2

Suppose you are talking about cars, and are asked what car manufacturer's vehicle you like, which sentence is correct or sounds more natural?

  1. I like Ford Explorers, because they are well-equipped.

    (the plural form of a proper noun)

  2. I like Ford Explorer, because they are well-equipped.

    (a proper noun w/o any articles)

  3. I like the Ford Explorer, because it is well-equipped.

    (a proper noun with a definite article)

Here, I'm talking about cars in general, and not about some specific cars in front of me.

I know I must use a plural noun after the verb "like" in a sentence as "I like poodles." for example. But I'm not sure whether I could say just as the same when it comes to a specific model name of industrial products like cars or smartphones.

I'd very much appreciate it if you could help me with this question.

  • 1
  • 1
    Thank you for a very useful information, Clare. It's quite interesting for me to read the difference between the three types of generic nouns. Now I understand it is the construction that really means, not the articles; but how about generic nouns coming to the object position? As I wrote in my reply to Lars, I found lots of examples of "I like the-products model-" sentences, which confuse me very much. I'd be very much grateful if you tell me your opinion. Thank you. – Jia-Wisteria Oct 14 '17 at 0:55
  • 1
    The generic noun phrases can be in either subject or object position. So you can say I like the leopard. It's my favorite animal. Here the leopard is a generic noun phrase. Same with I like the Ford Explorer. – AmE speaker Oct 14 '17 at 1:39
  • 1
    Thank you again, Clare. Your comments help me organize the concept of articles in my mind. It was a bit of surprise that I can say "I like the leopard," meaning just the same as "I like leopards" in some context. What I learned at school was that I had to use plural nouns in the object position and avoid using a noun with a generic definite article there. But now I understand it's possible. Here is another question. Is there any difference between the two sentences? Which do you think is more natural to say? – Jia-Wisteria Oct 15 '17 at 7:24
  • 1
    The difference between I like the leopard (generic noun phrase) and I like leopards (generic noun phrase) is explained in the article I first linked you to: www-personal.umich.edu/~jlawler/000001.html It's somewhat technical. Buy it's all explained there. – AmE speaker Oct 15 '17 at 14:19
2

Sentences 1 and 3 are correct, sentence 2 is not possible.

When talking about things in general, we usually use a plural or uncountable noun with no article. We would not usually say 'I like the poodle'- it is potentially confusing as this usage would usually mean something that is known / identified.

We often use 'the' + singular noun if the item we are talking about is, for example, an invention or a musical instrument.

It is also possible to generalise using 'a' / 'an' with a singular countable noun. Example: An elephant needs lots of food.

Michael Swan's 'Practical English Usage' has more details and examples.

  • Thank you for your response, Lars. I totally agree that when I mention general nouns like dogs or cats, I have to use the plural forms to make a sentence "I like cats" and cannot say "I like the cat." But how about products' names such as Toyota Carolla, Samsung Galaxy, or Asus Nexus7? I am asking this question because I found more examples of "I like the Ford Explorer" than "I like Ford Explorers" on the Internet. This result comfused me because my understanding about the articles was just what you told me. It would be a great help if you could share your opinions about this. – Jia-Wisteria Oct 14 '17 at 0:46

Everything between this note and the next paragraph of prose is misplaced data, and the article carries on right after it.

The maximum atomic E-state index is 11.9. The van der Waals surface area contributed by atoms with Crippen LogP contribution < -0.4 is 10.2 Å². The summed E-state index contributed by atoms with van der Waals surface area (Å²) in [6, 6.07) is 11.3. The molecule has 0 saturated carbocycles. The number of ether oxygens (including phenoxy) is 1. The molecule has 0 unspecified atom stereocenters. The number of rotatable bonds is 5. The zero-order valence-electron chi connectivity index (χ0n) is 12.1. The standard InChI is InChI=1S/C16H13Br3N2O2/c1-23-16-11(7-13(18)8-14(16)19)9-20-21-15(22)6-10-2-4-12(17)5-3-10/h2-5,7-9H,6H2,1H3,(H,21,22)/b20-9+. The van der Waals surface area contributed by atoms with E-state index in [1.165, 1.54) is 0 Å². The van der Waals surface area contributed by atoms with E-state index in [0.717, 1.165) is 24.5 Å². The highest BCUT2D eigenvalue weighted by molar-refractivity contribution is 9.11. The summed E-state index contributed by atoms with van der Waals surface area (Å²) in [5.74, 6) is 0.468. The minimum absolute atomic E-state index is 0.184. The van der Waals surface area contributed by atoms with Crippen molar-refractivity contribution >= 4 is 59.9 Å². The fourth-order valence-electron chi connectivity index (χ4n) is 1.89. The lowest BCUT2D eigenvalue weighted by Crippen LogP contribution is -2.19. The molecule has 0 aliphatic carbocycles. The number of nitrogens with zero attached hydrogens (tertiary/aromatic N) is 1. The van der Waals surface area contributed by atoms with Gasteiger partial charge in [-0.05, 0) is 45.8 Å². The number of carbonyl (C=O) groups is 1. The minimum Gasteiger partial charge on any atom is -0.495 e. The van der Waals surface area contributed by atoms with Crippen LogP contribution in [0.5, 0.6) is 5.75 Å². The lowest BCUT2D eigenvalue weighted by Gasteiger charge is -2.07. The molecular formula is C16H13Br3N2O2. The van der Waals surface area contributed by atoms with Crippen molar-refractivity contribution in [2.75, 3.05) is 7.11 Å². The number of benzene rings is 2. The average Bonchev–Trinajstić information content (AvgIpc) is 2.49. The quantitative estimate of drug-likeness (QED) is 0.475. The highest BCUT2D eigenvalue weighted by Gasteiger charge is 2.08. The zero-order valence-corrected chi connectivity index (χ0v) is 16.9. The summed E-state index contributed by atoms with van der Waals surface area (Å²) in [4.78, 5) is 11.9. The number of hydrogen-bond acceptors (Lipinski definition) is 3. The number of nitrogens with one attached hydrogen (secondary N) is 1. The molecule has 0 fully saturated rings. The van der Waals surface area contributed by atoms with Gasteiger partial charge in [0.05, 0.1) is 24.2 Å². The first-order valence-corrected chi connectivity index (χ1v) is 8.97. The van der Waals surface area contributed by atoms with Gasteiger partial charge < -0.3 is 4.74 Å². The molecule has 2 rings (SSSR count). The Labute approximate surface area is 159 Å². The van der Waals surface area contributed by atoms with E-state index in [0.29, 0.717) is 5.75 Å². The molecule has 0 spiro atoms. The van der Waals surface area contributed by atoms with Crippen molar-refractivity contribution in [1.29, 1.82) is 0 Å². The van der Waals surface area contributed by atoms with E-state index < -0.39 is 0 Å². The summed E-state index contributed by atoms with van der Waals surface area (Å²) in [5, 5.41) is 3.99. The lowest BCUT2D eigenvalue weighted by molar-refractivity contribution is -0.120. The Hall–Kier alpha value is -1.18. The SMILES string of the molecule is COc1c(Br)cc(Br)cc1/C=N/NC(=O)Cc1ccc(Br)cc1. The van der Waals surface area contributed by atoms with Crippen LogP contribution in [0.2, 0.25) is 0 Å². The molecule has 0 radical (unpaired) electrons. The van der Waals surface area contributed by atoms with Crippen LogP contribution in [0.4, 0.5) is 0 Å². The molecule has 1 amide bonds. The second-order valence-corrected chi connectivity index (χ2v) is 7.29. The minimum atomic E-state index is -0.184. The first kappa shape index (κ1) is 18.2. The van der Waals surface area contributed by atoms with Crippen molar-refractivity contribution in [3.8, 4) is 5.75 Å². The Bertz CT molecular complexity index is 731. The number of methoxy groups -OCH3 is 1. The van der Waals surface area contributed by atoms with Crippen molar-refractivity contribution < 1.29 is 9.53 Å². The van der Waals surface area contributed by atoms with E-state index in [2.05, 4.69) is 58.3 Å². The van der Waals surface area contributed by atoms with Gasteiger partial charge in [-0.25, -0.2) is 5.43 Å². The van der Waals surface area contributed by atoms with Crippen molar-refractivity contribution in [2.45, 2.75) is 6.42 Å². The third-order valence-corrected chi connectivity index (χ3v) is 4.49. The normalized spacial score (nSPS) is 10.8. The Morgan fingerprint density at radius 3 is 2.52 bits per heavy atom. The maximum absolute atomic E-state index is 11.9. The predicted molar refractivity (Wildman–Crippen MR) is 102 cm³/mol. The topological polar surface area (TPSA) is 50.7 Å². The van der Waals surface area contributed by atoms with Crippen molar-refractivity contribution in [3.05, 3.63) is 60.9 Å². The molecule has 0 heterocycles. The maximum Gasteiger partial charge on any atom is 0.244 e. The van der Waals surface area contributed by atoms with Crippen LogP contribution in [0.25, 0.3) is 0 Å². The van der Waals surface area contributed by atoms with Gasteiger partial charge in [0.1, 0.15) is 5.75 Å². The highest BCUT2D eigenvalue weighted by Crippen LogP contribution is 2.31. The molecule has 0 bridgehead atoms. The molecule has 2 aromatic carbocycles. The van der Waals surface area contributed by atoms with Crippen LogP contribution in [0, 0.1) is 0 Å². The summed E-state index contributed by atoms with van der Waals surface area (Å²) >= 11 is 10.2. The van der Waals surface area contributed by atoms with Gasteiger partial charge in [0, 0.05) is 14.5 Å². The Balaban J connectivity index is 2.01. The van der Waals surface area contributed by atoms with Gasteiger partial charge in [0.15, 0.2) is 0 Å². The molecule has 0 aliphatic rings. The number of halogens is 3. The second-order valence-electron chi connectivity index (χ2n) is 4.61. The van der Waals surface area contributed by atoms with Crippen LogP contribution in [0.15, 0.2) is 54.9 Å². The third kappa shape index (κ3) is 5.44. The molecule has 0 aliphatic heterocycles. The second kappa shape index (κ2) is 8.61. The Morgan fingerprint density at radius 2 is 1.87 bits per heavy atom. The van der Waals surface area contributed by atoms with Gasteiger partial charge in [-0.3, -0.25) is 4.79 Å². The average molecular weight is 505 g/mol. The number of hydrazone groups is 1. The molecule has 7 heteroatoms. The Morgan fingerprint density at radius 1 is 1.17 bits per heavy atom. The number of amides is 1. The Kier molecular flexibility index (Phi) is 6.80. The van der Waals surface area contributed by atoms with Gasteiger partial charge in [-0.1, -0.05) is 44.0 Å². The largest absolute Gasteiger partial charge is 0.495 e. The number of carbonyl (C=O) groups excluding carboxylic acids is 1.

• 1
    Not an easy area to clarify because the rules are partly grammar based, partly about usage. A distinguished linguist once told me that our rules are surprisingly practical in that they are based on how we actually perceive or see things. When thinking about cats and Ford Explorers (for example), this seems to work. We don't usually visualize a particular cat when speaking of cats in general (hence, the plural seems natural). With certain objects, though, we do tend to visualize the object, often because we imagine ourselves owning it. Hope this makes sense! – user261030 Oct 14 '17 at 4:41
  • 1
    Having said that, there is nothing wrong with 'I like Ford Explorers' nor with 'The giraffe is the tallest animal in the world' (a little more formal, might be heard in a documentary) but you would have to be careful about the context in which you used the latter in order to avoid confusion. – user261030 Oct 14 '17 at 4:43
  • Thank you again for your comments, which help me sort out my thought on articles. Having read all the comments I received so far, I guess the reason why people use a definite article in the "I like 'the product name'" sentence is because they are talking about the prototype of the product they are mentioning and want to emphasize that what they like is THE Ford Explorer, not THE Toyota Corolla. (The definite article has the meaning of emphasizing distinction from other kinds in the same category, right?) – Jia-Wisteria Oct 15 '17 at 7:28
  • Before asking this question here, I wasn't fully sure whether I could say like that. But I've become more confident with the usage of articles thanks to your detailed and understandable comments. We Japanese have no articles in our language so that they are very difficult for us to use correctly. But learning such things is really fun, because through doing this, we can also see cultural difference behind languages. Thanks anyway for your kind help. I really really appreciate it!! – Jia-Wisteria Oct 15 '17 at 7:28

Your Answer

By clicking “Post Your Answer”, you agree to our terms of service, privacy policy and cookie policy

Not the answer you're looking for? Browse other questions tagged or ask your own question.